Notes from the Hotline 12/6/08

Tim’s Diner, Leominster, Mass. Photo from early 1980’s
A more recent photo of Tim’s Diner, Leominster, Mass.

Breakfast at Tim’s Diner

Steve Repucci and I got together today for breakfast at Tim’s Diner in Leominster, Massachusetts. Tim’s is probably the smallest Silk City Diner in existence. Usually the Paterson Vehicle Company (manufacturers of Silk City Diners) built a standard model. They all generally looked the same in any given model year with the possible exception of interior color scheme and exterior porcelain stripe in the earlier years (that usually had the name baked right in). The sizes varied according to amount of seating but not by too much. This one came out of the factory in the smallest size they probably ever made.

This is certainly up there in my book as one of my favorites! I always enjoy my breakfast whenever I get out there (which is not often enough). When I first photographed it in the early 1980’s, it was still in original shape. It featured one of those small factory-built vestibules (not much bigger than the phone booth in the earlier shot) and was all stainless steel with a beige porcelain enameled stripe. Unfortunately within a few of years the diner was involved in not one but two accidents. It was struck by automobiles twice and suffered the loss of the vestibule and the wall to the right of the vestibule was pushed in slightly. If you sit in one of the booths on that side you will see the tile wall bulging in from the accident. So now the diner has light colored brickwork under the windows to hide the damage. In fact the brickwork where the wall is damaged was damaged again from the second accident!

Tim looked into getting a grant to get the diner restored but unfortunately nothing much has come from that. Anyway, if you are ever in the area, check out Tim’s Diner, it is located on Water Street one block off Route 12 in downtown Leominster. I highly recommend it!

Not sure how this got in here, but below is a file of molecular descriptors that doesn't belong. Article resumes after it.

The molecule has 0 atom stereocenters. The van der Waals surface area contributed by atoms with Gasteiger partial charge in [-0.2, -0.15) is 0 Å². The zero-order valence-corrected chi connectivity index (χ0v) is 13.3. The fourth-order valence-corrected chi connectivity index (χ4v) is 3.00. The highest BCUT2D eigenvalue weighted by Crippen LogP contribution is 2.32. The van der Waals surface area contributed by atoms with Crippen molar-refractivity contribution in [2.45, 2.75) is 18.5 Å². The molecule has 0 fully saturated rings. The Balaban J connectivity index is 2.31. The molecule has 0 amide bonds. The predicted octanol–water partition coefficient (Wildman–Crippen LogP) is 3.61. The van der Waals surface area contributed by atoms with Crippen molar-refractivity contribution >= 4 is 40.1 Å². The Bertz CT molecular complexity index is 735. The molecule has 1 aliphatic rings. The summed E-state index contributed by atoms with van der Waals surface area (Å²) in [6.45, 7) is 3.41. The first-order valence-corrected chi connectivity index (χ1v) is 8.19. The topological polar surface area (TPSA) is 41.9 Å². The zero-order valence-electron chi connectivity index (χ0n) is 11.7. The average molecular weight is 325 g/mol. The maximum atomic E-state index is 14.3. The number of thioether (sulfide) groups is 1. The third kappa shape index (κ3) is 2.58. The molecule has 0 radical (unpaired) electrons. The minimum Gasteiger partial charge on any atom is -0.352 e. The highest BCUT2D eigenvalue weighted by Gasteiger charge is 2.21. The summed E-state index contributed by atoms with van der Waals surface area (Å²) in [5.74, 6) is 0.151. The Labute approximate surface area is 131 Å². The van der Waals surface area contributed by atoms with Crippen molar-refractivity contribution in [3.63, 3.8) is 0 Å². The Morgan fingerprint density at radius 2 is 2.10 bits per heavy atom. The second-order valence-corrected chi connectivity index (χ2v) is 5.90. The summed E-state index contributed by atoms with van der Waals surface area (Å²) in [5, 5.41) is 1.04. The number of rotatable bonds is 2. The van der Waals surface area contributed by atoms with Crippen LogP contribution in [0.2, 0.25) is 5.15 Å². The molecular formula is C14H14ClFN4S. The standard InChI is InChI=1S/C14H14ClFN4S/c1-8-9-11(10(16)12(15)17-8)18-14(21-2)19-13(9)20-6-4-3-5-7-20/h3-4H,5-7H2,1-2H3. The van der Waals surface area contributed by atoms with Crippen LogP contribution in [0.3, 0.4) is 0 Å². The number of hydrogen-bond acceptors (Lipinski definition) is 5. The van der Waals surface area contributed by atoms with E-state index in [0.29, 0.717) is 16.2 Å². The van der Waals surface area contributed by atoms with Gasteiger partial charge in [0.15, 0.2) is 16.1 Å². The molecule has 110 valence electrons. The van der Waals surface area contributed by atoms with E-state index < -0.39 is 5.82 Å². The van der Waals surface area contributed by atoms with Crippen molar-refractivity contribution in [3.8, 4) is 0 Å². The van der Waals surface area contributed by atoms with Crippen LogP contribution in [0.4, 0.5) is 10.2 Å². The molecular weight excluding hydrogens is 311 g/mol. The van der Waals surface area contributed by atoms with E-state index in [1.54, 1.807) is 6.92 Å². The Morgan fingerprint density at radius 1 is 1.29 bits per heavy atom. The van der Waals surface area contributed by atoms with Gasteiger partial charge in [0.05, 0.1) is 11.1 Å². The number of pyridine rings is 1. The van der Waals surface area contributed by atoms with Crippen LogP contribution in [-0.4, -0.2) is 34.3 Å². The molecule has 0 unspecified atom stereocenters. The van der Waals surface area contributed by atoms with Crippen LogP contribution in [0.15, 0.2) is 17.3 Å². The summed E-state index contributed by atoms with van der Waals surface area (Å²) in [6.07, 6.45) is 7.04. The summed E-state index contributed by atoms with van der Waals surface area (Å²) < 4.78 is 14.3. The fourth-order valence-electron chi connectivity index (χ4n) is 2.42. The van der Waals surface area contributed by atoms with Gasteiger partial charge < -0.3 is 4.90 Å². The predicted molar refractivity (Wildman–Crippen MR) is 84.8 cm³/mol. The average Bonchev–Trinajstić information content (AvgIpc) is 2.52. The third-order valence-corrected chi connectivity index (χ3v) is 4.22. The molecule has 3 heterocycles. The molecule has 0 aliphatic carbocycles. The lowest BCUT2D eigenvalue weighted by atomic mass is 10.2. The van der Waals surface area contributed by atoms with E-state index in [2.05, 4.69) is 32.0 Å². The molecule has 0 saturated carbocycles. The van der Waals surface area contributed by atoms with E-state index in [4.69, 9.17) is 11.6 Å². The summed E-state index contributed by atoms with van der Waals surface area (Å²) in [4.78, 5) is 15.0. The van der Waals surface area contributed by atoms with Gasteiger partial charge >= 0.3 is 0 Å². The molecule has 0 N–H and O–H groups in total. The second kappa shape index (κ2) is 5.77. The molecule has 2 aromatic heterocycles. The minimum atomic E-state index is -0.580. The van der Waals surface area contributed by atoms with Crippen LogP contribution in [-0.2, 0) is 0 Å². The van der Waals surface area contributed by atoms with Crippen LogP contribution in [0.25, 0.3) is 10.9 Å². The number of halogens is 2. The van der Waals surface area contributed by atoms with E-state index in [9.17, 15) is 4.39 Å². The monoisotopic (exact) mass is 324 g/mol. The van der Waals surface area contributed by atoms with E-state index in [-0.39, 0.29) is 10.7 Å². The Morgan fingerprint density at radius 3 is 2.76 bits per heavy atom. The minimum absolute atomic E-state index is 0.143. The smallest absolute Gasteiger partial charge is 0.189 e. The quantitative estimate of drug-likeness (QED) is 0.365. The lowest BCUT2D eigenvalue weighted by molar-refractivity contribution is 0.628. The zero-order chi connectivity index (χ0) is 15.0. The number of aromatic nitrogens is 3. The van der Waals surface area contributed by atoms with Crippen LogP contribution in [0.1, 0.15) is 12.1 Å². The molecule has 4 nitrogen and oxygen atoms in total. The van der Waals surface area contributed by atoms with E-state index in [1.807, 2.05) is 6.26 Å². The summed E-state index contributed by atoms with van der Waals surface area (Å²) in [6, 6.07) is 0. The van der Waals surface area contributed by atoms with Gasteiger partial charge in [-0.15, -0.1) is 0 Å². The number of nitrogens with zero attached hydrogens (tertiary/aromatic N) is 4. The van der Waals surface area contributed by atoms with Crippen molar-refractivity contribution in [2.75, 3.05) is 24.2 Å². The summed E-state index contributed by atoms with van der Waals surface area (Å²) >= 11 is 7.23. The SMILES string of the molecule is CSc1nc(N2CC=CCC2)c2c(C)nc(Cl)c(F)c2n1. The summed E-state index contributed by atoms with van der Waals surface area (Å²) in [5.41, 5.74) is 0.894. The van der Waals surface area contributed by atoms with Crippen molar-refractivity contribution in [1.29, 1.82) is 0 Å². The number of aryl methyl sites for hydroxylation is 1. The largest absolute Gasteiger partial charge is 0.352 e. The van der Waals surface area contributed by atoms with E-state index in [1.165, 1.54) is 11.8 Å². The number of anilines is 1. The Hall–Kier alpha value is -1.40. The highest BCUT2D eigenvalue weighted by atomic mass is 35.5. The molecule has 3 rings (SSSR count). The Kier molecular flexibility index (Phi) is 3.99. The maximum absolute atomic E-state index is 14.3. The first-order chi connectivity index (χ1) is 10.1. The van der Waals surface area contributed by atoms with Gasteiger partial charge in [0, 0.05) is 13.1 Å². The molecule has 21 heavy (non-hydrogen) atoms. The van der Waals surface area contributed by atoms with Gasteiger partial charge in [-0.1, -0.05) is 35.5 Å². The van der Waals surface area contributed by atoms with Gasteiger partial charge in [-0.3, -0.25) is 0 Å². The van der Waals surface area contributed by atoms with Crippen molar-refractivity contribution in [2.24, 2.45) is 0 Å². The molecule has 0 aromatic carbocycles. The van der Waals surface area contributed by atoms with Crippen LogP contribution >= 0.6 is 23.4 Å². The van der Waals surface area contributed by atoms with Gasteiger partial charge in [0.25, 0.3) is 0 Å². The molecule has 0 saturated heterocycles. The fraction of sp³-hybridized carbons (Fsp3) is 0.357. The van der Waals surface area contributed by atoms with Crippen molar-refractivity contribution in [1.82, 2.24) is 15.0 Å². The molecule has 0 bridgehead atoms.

Tumble Inn Diner, Saugus, Mass.

Under new ownership, Saugus’ Tumble Inn Restaurant becomes the Tumble Inn Diner in nod to history

Within the last month and a half the ownership of the Tumble Inn in my hometown of Saugus has changed, it is now run by Bob Penta. I first realized that something was going on when the panels in the sign hanging over the sidewalk were missing. The next thing I knew there were new panels and the word “Restaurant” was gone and in it’s place it said “Diner”. I was happy to see this and decided to check it out. I had not been there too often in the last few years as I was not impressed by the former owners. When Denise and I first moved to Saugus 8 years ago I became a regular customer when it was run by Jo Ann & Jack Neary. I even designed the logo for there coffee mugs. They sold the restaurant around 2004 and it has been owned by  two other entities until being sold to Bob Penta.

For those of you not familiar with it, the Tumble Inn Restaurant is located in an existing store block in Cliftondale Square on Lincoln Avenue in Saugus. I have been aware of it for at least 35 years. I recall wondering about the name and when I got into documenting diners, I found out it was a fairly common name for a diner. There is a famous late model Worcester Lunch Car in Claremont, NH with the same name. I also knew there had been  Tumble Inn Diners in Lynn, Mass. and Revere, Mass. It wasn’t until Gary Thomas brought out his “Diners of the North Shore” (Images of America series) book when I learned that the Tumble Inns in Revere and Lynn were owned by the Blackburn family. I also learned that there was an on-site built, barrel-roofed Tumble Inn Diner located in Danvers, Mass. for many years.

After I became a regular customer in the early 2000’s I found out that indeed Saugus’ Tumble Inn had started out as a “real” diner. What has been described to me sounds like an early barrel-roofed Worcester Lunch Car with counter service only. It was located down the block until sometime in the late 1950’s or early 1960’s when the business was forced to move. Unfortunately no photos of the original diner have been found to date. I hold out hope that someday one might surface. Since Mr. Penta has taken over and I changed my place of employment, Denise and I have become regular customers most weekday mornings before I head north on U.S. Rte. 1 to work. We checked out the “Italian Specialties” (as noted in their new sign) on Friday nights (last night) and highly recommend their dinner menu as well as the breakfast and lunch offerings. I have also updated the design of the coffee mugs for the diner and hopefully in the next few weeks they will be available.